On Saturday April 13, the eighth annual Roosevelt Island Cherry Blossom Festival was held. Like previous years, there was a morning tea ceremony, community picnics and food vendors, a Japanese Cultural Fair, and music and dance performances. The weather could not have been more beautiful.
Jim Luce, Island resident and founder and president of the J. Luce Foundation was the master of ceremonies. Congresswoman Carolyn Maloney shared remarks, as did council member Ben Kallos and Manhattan borough president Gale Brewer. For the first time ever, Astoria's Noguchi Museum joined in the festivities. An art exhibition by Setsuko Winchester, 120 handmade yellow tea bowls representing 120,000 people of Japanese ethnicity who were imprisoned during WWII, was displayed in FDR Four Freedoms Park.
In a press release, Roosevelt Island Residents Association (RIRA) shared that it was the first time in the festival's long history that they were able to raise the funds to pay the musicians and dancers for their performances. Participating local groups included RIRA, the Roosevelt Island Operating Corporation, FDR Four Freedoms Park, Gallery RIVAA, the Roosevelt Island Japanese Association, the Main Street Theatre & Dance Alliance, The Noguchi Museum, the Roosevelt Island Disabled Association, the Roosevelt Island Parents’ Network, Amalgamated Bank, Bozzuto Management Company, Bread & Butter Deli, Cornell Tech, Fuji East, Gristedes, Hornblower, Hudson and The Related Companies, Island House Tenants Corp., Island Wine & Spirits, The James Jay Dudley Luce Foundation, Manhattan Park, Resobox, Starbucks, Urban American, Wengerd Farms, Westview Preservation Partners and Wholesome Factory Market.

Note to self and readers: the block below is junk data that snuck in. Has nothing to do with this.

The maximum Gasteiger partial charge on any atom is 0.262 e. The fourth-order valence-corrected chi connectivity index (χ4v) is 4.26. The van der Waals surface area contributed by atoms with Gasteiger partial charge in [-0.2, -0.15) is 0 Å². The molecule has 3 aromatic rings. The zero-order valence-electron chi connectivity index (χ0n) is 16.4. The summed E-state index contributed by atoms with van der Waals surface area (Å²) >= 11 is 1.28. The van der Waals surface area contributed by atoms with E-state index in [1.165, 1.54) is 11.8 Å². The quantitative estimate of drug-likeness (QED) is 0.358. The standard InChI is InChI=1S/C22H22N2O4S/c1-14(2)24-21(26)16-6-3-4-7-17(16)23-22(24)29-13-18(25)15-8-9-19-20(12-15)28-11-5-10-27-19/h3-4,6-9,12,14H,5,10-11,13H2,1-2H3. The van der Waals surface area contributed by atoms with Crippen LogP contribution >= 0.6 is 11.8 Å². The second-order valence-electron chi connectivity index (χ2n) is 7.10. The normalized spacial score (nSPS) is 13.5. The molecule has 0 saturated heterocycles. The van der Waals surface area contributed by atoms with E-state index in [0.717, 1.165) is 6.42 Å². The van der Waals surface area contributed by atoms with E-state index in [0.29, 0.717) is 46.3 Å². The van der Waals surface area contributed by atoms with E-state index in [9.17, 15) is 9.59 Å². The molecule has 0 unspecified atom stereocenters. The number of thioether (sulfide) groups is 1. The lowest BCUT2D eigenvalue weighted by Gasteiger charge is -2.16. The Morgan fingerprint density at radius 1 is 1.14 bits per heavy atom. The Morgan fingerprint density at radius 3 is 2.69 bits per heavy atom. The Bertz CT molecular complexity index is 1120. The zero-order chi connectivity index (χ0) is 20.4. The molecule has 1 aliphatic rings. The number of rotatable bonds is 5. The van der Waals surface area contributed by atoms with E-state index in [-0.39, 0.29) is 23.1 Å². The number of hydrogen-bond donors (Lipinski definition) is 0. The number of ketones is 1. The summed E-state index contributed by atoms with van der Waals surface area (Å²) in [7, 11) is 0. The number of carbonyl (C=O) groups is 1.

Unfortunately, the success of the event was marred by overcrowding and lack of access to transportation causing extreme difficulty for both visitors and Islanders. RIOC President Susan Rosenthal addressed the crowds in a press release saying, “Roosevelt Island may no longer be the best kept secret in the city.”